Last Updated: November 6th, 2018

In life we’re often challenged by situations, our emotions, our work and other people. We struggle to make things the way we want them to be, or struggle to be comfortable with things that aren’t going as expected, or we struggle to be comfortable with how we feel about things, or struggle to get along with people who are different or that rub us the wrong way. At the heart of it all is the inability to accept life as it is presented to us. Typically we’ll feel frustrated, disappointed, annoyed, tense, angry or victimized when we aren’t accepting things as they are and we’ll blame others or life for the way we feel.

Acceptance from a broader perspective doesn’t require us to just “be OK” with the things we don’t like or just “appreciate” the differences in people and the world. In doing so we’re still separating ourselves, still resisting, and all we’ve done is choose to not speak about or reveal what we’re still holding onto so as to appear to be accepting. This is not acceptance. Internally we’ll still struggle and when faced with real difficulty our thoughts will bubble to the surface in destructive ways.

Acceptance requires us to embrace these differences in totality, not just to the point where we feign compliance, appreciation or compassion, but to the point where there’s no internal separation at all. In this way there’s no resistance at all within ourselves because there’s no separation between us and them, or our want and reality as it is. This is true acceptance.

As individuals it seems almost impossible to actually know what someone’s experience of life is like unless we’ve been through and actually experienced it, until we’ve “walked in their shoes.” You can’t understand the taste of apple unless you’ve actually eaten one. Understanding someone’s pain or problems or the way they’re to accept them is the same. As individuals, our experiences to us are individualistic, but as human beings the way we experience the world and the way we suffer is universal. We struggle in life to understand others because we get caught up on the content of the experience instead of reflecting on and seeing the context by which those experiences occur. In this way we don’t understand this universal common denominator that we all share.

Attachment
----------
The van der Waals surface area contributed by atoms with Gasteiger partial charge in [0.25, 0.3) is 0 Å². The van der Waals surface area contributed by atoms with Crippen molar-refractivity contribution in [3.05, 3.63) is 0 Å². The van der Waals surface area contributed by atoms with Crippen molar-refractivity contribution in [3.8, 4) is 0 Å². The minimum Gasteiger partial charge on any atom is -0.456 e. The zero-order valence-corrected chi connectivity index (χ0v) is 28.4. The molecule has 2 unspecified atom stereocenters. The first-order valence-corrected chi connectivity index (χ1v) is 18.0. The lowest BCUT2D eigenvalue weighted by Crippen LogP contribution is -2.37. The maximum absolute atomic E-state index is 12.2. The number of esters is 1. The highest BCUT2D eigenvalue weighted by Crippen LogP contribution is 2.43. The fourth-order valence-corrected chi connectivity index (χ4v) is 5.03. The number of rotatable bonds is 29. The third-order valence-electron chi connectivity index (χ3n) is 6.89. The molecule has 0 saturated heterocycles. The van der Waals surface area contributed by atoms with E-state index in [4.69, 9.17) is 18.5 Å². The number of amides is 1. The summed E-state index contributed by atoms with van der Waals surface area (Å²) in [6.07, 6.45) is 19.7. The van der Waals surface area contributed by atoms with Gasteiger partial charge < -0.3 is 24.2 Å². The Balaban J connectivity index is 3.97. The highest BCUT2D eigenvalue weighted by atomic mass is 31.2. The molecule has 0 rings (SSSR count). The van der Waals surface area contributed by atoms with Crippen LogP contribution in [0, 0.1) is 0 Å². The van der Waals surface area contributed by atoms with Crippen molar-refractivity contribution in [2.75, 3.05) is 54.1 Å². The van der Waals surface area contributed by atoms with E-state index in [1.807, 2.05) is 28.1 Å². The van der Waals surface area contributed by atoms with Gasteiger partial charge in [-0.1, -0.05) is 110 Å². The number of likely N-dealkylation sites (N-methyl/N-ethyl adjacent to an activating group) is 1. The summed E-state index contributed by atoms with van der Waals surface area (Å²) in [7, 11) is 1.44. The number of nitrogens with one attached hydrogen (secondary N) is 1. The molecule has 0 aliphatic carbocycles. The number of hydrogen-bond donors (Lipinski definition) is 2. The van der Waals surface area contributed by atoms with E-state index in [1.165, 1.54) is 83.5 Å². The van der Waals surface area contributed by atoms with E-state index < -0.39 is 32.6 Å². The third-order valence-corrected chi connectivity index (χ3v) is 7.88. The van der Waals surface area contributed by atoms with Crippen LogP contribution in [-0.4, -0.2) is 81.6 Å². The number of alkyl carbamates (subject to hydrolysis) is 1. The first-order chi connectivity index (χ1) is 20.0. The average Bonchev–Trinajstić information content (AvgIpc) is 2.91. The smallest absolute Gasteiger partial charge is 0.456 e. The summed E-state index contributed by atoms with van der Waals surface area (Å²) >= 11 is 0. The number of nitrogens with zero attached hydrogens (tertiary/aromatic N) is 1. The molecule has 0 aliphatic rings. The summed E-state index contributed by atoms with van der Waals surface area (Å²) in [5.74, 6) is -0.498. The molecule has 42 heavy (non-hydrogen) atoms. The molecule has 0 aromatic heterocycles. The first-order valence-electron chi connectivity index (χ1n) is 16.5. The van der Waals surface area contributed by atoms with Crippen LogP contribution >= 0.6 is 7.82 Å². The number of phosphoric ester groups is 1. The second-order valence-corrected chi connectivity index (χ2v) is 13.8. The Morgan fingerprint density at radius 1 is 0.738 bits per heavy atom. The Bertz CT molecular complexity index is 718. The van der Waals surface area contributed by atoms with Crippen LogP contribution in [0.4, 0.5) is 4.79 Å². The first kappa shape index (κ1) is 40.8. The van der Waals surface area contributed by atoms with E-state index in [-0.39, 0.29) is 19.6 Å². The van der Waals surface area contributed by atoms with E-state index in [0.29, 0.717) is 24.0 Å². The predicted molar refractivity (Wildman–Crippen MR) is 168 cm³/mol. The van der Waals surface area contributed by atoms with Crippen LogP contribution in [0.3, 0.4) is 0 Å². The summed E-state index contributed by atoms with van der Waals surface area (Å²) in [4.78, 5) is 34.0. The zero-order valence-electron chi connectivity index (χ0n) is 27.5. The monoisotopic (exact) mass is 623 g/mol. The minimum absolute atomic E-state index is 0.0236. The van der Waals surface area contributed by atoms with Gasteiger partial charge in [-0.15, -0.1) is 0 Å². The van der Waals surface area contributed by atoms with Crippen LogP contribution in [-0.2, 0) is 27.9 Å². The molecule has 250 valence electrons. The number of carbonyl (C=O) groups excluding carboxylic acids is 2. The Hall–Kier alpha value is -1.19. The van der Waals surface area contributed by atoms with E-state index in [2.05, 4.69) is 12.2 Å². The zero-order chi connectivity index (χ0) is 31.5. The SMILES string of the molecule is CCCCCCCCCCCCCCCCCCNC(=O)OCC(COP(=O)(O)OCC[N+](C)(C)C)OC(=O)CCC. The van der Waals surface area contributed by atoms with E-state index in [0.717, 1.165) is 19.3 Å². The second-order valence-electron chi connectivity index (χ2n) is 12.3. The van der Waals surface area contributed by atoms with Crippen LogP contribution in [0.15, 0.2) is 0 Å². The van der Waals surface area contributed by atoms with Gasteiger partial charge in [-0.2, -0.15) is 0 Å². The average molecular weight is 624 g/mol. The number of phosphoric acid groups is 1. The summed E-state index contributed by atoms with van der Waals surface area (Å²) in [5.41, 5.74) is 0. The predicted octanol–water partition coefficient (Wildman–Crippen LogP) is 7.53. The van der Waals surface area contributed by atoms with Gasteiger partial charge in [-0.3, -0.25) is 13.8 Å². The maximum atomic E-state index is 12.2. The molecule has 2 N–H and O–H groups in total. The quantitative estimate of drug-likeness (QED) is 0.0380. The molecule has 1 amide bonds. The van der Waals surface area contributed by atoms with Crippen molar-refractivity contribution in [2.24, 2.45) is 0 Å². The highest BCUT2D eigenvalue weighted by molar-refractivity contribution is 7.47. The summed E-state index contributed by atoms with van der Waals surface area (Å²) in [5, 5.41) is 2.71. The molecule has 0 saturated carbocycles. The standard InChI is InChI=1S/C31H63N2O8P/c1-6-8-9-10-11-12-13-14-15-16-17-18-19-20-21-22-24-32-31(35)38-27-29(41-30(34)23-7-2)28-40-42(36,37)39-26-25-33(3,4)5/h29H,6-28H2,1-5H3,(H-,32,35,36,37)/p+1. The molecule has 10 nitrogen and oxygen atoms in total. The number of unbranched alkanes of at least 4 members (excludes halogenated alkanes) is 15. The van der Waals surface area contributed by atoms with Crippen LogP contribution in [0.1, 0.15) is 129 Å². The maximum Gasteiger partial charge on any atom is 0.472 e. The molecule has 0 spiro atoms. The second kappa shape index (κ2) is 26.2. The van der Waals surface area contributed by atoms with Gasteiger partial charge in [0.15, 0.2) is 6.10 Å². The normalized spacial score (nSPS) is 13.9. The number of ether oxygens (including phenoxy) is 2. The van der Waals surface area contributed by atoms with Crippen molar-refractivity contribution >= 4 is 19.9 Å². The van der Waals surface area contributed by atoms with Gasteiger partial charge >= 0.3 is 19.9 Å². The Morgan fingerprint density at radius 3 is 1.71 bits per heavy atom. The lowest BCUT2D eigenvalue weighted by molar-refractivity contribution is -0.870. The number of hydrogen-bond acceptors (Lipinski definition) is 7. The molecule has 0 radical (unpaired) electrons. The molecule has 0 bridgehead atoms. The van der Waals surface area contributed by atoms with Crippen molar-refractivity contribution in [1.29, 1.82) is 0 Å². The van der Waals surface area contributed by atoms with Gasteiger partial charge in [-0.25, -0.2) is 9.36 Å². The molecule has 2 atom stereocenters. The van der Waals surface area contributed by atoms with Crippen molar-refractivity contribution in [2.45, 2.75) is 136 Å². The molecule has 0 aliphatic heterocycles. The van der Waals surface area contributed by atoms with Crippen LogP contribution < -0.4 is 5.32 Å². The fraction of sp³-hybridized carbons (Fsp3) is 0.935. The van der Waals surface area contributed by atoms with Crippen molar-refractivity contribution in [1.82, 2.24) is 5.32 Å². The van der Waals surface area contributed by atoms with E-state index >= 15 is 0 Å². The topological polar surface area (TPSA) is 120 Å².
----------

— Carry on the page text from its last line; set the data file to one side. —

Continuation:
Without this understanding we separate ourselves and our experiences become individualized. We cling to suffering like it’s our suffering. We cling to our wants and views like they are unique and different to everyone else. We then struggle to make our wants and views happen in opposition to other people or in contrast to what is actually happening in life. In doing this we fail to be accepting because we don’t understand that which is common to all of us. So the content of a person’s experiences may be unique but the way they experienced it is the same for all people. This is where we find the common ground to be accepting.

Our problem is that we don’t really understand how we experience life and we don’t really know suffering so we assume our experience is unique and criticize other people for their views and experiences and push them away. If we really know this universal experience, and if we really know suffering and how it occurs, then we’d accept other people and their lives fully because we’d see it is exactly the same as ours. In this space separation dissipates and with it our struggles dissipate—compassion, understanding, generosity, loving-kindness arise from within this acceptance. In this way we are all “walking in the same shoes.” How can you not accept?

How to apply this